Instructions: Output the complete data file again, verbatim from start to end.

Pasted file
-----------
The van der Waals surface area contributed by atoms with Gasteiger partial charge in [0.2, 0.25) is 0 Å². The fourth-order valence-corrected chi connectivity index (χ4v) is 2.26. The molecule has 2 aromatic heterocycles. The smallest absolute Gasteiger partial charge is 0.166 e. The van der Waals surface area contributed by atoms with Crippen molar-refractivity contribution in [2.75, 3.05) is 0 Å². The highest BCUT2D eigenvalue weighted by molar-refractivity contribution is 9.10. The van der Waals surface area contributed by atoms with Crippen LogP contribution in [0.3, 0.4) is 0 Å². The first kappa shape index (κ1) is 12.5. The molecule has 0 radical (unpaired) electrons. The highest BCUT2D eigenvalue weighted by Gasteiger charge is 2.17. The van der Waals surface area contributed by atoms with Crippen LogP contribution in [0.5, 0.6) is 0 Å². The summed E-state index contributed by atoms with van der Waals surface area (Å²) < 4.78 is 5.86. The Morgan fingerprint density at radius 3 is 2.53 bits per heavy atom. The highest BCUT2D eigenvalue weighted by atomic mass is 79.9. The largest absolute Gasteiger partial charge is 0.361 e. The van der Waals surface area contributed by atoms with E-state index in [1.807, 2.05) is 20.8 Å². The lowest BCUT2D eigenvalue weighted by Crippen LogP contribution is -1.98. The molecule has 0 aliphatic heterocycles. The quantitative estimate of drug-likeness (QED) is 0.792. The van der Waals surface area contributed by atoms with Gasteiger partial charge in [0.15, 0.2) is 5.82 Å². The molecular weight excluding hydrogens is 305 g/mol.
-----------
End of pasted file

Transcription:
The van der Waals surface area contributed by atoms with Gasteiger partial charge in [0.2, 0.25) is 0 Å². The fourth-order valence-corrected chi connectivity index (χ4v) is 2.26. The molecule has 2 aromatic heterocycles. The smallest absolute Gasteiger partial charge is 0.166 e. The van der Waals surface area contributed by atoms with Crippen molar-refractivity contribution in [2.75, 3.05) is 0 Å². The highest BCUT2D eigenvalue weighted by molar-refractivity contribution is 9.10. The van der Waals surface area contributed by atoms with Crippen LogP contribution in [0.3, 0.4) is 0 Å². The first kappa shape index (κ1) is 12.5. The molecule has 0 radical (unpaired) electrons. The highest BCUT2D eigenvalue weighted by Gasteiger charge is 2.17. The van der Waals surface area contributed by atoms with Crippen LogP contribution in [0.5, 0.6) is 0 Å². The summed E-state index contributed by atoms with van der Waals surface area (Å²) < 4.78 is 5.86. The Morgan fingerprint density at radius 3 is 2.53 bits per heavy atom. The highest BCUT2D eigenvalue weighted by atomic mass is 79.9. The largest absolute Gasteiger partial charge is 0.361 e. The van der Waals surface area contributed by atoms with E-state index in [1.807, 2.05) is 20.8 Å². The lowest BCUT2D eigenvalue weighted by Crippen LogP contribution is -1.98. The molecule has 0 aliphatic heterocycles. The quantitative estimate of drug-likeness (QED) is 0.792. The van der Waals surface area contributed by atoms with Gasteiger partial charge in [0.15, 0.2) is 5.82 Å². The molecular weight excluding hydrogens is 305 g/mol.